Tuesday, March 15, 2016


For years, people have been reporting finding foreign objects in their pets' kibble. We've almost come to expect it (and we should expect it). Most people don't examine the kibble that closely, but if they did, we would undoubtedly see even more photos like these. Kibble with pieces of plastic, wire, feathers, and hair protruding are commonplace. Why do all these things end up in pet food? It's easy to understand if you know how kibble is made.

Chicken meal and poultry meal ingredients are commonly made by vacuuming WHOLE chickens into a grinder. Obviously, this would include the feathers (not to mention intestines and their contents). Feathers don't disintegrate completely during grinding and cooking, which means you can find pieces of feathers sticking out of the food.

When animals are rendered to make meat and bone meal, animal fat, animal digest, or meat by-product meal, the entire animal carcass is melted down. This includes the hide and hair. Once the grease or fat is removed from the cooking process, the remaining cooked meat is run over shaker screens that remove the largest chunks of bone and hair. However, the hair may not be completely removed, leaving pieces of hair large enough to be found in the final product. The hair from pigs is particularly coarse, which leads some pet food companies to claim that small metal filaments found                                                       in the food are actually swine hair.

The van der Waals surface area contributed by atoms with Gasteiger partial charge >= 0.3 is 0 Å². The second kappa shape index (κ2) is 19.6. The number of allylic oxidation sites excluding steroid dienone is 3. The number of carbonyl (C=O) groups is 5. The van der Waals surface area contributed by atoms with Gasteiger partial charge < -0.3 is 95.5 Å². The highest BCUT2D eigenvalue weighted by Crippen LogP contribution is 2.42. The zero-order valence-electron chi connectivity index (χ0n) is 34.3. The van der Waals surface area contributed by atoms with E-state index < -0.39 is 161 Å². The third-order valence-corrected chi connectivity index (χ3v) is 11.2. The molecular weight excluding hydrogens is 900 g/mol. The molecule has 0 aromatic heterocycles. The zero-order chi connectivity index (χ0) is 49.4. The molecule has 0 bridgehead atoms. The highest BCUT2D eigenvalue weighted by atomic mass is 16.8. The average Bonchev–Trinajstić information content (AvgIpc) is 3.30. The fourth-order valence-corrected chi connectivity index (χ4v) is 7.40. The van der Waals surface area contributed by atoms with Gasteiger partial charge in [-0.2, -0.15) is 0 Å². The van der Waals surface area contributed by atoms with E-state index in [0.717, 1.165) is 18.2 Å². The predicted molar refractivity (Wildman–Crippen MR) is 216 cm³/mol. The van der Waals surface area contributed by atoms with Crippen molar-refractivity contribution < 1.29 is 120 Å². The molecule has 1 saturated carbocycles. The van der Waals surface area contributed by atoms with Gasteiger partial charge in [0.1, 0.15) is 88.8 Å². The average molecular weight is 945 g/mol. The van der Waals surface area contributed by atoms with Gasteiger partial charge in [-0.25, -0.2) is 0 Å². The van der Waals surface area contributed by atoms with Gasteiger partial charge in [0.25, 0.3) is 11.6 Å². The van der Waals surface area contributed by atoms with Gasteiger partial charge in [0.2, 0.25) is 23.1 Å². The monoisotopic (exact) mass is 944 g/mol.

One of the most important pieces of equipment used in the production of meat meal for kibble in large factories is a magnet. Why are magnets needed in the production of pet food? The reason is simple - barn yard animals are full of metal. Cows are fed magnets to prevent "hardware disease". When cows are fed, they commonly pick up pieces of wire, screws, and nails around the feeding area. The pieces of metal settle in the reticulum (one of the four stomachs of cows) and can perforate the stomach. The magnets collect all the metal and hold it in one place so it won't kill the cow. When the cow is slaughtered, the pieces of metal and the magnets get ground in the process. It is estimated 75% of cows going to slaughter contain metal fragments. So the magnets used to process meat to make dog food are supposed to remove any metal pieces after the cow is slaughtered. Chickens may have metal bands on their legs, cows may have metal identification tags on their ears. All these pieces of metal are included when the animals are slaughtered.

The barnyard can also have pieces and bits of plastic that animals can ingest. Hay bales are bound with plastic or wire and trash from fields gets incorporated into the hay when it is baled. This all gets ground into animal feed, which then ends up in pet food when all is said and done.

So don't be surprised next time you find foreign material in the kibble. It's there.

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